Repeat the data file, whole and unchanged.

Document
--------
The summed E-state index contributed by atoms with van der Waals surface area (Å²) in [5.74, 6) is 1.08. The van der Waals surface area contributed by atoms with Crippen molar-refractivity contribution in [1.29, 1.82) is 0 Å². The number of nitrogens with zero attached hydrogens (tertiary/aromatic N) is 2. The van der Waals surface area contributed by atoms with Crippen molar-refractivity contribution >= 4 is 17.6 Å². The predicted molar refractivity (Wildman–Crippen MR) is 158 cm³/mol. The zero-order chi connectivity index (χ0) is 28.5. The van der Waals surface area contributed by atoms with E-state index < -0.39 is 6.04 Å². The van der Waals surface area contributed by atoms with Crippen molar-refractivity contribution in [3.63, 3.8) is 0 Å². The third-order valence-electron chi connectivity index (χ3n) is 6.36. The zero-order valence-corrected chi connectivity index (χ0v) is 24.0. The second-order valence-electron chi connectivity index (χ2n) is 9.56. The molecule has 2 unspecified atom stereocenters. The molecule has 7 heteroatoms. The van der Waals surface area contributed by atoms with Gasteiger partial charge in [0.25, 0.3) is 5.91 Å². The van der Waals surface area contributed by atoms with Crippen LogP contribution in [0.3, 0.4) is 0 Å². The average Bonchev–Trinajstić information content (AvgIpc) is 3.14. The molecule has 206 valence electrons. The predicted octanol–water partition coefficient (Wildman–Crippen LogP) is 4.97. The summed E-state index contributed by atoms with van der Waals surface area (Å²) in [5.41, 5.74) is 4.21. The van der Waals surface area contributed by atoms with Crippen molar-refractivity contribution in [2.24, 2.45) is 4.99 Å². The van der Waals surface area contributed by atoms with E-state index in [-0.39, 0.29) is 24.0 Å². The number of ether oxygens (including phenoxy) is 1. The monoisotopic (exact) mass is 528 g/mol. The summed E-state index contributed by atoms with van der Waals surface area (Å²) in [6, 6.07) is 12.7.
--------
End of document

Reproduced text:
The summed E-state index contributed by atoms with van der Waals surface area (Å²) in [5.74, 6) is 1.08. The van der Waals surface area contributed by atoms with Crippen molar-refractivity contribution in [1.29, 1.82) is 0 Å². The number of nitrogens with zero attached hydrogens (tertiary/aromatic N) is 2. The van der Waals surface area contributed by atoms with Crippen molar-refractivity contribution >= 4 is 17.6 Å². The predicted molar refractivity (Wildman–Crippen MR) is 158 cm³/mol. The zero-order chi connectivity index (χ0) is 28.5. The van der Waals surface area contributed by atoms with E-state index < -0.39 is 6.04 Å². The van der Waals surface area contributed by atoms with Crippen molar-refractivity contribution in [3.63, 3.8) is 0 Å². The third-order valence-electron chi connectivity index (χ3n) is 6.36. The zero-order valence-corrected chi connectivity index (χ0v) is 24.0. The second-order valence-electron chi connectivity index (χ2n) is 9.56. The molecule has 2 unspecified atom stereocenters. The molecule has 7 heteroatoms. The van der Waals surface area contributed by atoms with Gasteiger partial charge in [0.25, 0.3) is 5.91 Å². The van der Waals surface area contributed by atoms with Crippen LogP contribution in [0.3, 0.4) is 0 Å². The average Bonchev–Trinajstić information content (AvgIpc) is 3.14. The molecule has 206 valence electrons. The predicted octanol–water partition coefficient (Wildman–Crippen LogP) is 4.97. The summed E-state index contributed by atoms with van der Waals surface area (Å²) in [5.41, 5.74) is 4.21. The van der Waals surface area contributed by atoms with Crippen molar-refractivity contribution in [2.24, 2.45) is 4.99 Å². The van der Waals surface area contributed by atoms with E-state index in [-0.39, 0.29) is 24.0 Å². The number of ether oxygens (including phenoxy) is 1. The monoisotopic (exact) mass is 528 g/mol. The summed E-state index contributed by atoms with van der Waals surface area (Å²) in [6, 6.07) is 12.7.